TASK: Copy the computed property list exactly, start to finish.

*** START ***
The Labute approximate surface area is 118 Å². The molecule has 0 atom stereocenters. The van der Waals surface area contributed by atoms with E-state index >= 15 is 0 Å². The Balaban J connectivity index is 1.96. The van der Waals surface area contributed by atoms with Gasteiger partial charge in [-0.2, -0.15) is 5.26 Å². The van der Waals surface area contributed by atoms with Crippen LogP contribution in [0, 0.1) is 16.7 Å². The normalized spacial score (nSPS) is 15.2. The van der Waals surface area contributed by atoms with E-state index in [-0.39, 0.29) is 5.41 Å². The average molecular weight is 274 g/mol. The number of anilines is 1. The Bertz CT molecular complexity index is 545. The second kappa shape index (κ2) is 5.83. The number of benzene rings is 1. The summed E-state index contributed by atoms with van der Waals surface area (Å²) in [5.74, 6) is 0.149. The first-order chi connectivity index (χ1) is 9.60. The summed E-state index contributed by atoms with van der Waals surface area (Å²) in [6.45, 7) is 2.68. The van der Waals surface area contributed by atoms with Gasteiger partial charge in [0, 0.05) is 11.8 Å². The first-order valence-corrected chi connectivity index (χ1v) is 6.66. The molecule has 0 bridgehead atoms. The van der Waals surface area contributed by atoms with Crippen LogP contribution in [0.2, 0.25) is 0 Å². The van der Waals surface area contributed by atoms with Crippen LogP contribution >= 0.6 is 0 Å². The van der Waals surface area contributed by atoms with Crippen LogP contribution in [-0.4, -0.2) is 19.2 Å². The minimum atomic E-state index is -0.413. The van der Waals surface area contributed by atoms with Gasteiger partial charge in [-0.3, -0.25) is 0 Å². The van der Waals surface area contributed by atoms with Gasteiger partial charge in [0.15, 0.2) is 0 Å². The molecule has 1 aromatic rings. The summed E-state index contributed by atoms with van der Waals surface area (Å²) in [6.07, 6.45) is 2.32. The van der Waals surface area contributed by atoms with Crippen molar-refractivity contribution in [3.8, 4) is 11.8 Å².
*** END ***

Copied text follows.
The Labute approximate surface area is 118 Å². The molecule has 0 atom stereocenters. The van der Waals surface area contributed by atoms with E-state index >= 15 is 0 Å². The Balaban J connectivity index is 1.96. The van der Waals surface area contributed by atoms with Gasteiger partial charge in [-0.2, -0.15) is 5.26 Å². The van der Waals surface area contributed by atoms with Crippen LogP contribution in [0, 0.1) is 16.7 Å². The normalized spacial score (nSPS) is 15.2. The van der Waals surface area contributed by atoms with E-state index in [-0.39, 0.29) is 5.41 Å². The average molecular weight is 274 g/mol. The number of anilines is 1. The Bertz CT molecular complexity index is 545. The second kappa shape index (κ2) is 5.83. The number of benzene rings is 1. The summed E-state index contributed by atoms with van der Waals surface area (Å²) in [5.74, 6) is 0.149. The first-order chi connectivity index (χ1) is 9.60. The summed E-state index contributed by atoms with van der Waals surface area (Å²) in [6.45, 7) is 2.68. The van der Waals surface area contributed by atoms with Gasteiger partial charge in [0, 0.05) is 11.8 Å². The first-order valence-corrected chi connectivity index (χ1v) is 6.66. The molecule has 0 bridgehead atoms. The van der Waals surface area contributed by atoms with Crippen LogP contribution in [0.2, 0.25) is 0 Å². The van der Waals surface area contributed by atoms with Crippen LogP contribution >= 0.6 is 0 Å². The van der Waals surface area contributed by atoms with Crippen LogP contribution in [-0.4, -0.2) is 19.2 Å². The minimum atomic E-state index is -0.413. The van der Waals surface area contributed by atoms with Gasteiger partial charge in [-0.3, -0.25) is 0 Å². The van der Waals surface area contributed by atoms with Gasteiger partial charge in [0.15, 0.2) is 0 Å². The molecule has 1 aromatic rings. The summed E-state index contributed by atoms with van der Waals surface area (Å²) in [6.07, 6.45) is 2.32. The van der Waals surface area contributed by atoms with Crippen molar-refractivity contribution in [3.8, 4) is 11.8 Å².